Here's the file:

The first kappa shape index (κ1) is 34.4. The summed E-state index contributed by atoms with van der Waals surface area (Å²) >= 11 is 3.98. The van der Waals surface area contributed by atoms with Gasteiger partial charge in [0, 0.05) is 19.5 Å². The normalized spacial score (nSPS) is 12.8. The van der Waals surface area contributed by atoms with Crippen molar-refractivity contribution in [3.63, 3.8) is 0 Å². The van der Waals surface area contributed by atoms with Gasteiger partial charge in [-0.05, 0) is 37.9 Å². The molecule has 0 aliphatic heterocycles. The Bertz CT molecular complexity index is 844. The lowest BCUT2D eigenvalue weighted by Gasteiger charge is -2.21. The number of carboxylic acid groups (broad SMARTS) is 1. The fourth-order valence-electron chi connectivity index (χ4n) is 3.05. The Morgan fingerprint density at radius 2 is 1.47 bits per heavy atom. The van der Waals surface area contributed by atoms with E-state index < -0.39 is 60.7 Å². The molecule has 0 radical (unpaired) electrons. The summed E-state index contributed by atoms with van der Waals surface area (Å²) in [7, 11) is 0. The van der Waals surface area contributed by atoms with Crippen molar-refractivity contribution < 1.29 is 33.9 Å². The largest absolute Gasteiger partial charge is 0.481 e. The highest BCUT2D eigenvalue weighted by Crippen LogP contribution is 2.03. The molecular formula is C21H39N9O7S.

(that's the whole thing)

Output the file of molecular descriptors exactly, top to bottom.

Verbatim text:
The first kappa shape index (κ1) is 34.4. The summed E-state index contributed by atoms with van der Waals surface area (Å²) >= 11 is 3.98. The van der Waals surface area contributed by atoms with Gasteiger partial charge in [0, 0.05) is 19.5 Å². The normalized spacial score (nSPS) is 12.8. The van der Waals surface area contributed by atoms with Crippen molar-refractivity contribution in [3.63, 3.8) is 0 Å². The van der Waals surface area contributed by atoms with Gasteiger partial charge in [-0.05, 0) is 37.9 Å². The molecule has 0 aliphatic heterocycles. The Bertz CT molecular complexity index is 844. The lowest BCUT2D eigenvalue weighted by Gasteiger charge is -2.21. The number of carboxylic acid groups (broad SMARTS) is 1. The fourth-order valence-electron chi connectivity index (χ4n) is 3.05. The Morgan fingerprint density at radius 2 is 1.47 bits per heavy atom. The van der Waals surface area contributed by atoms with E-state index < -0.39 is 60.7 Å². The molecule has 0 radical (unpaired) electrons. The summed E-state index contributed by atoms with van der Waals surface area (Å²) in [7, 11) is 0. The van der Waals surface area contributed by atoms with Crippen molar-refractivity contribution < 1.29 is 33.9 Å². The largest absolute Gasteiger partial charge is 0.481 e. The highest BCUT2D eigenvalue weighted by Crippen LogP contribution is 2.03. The molecular formula is C21H39N9O7S.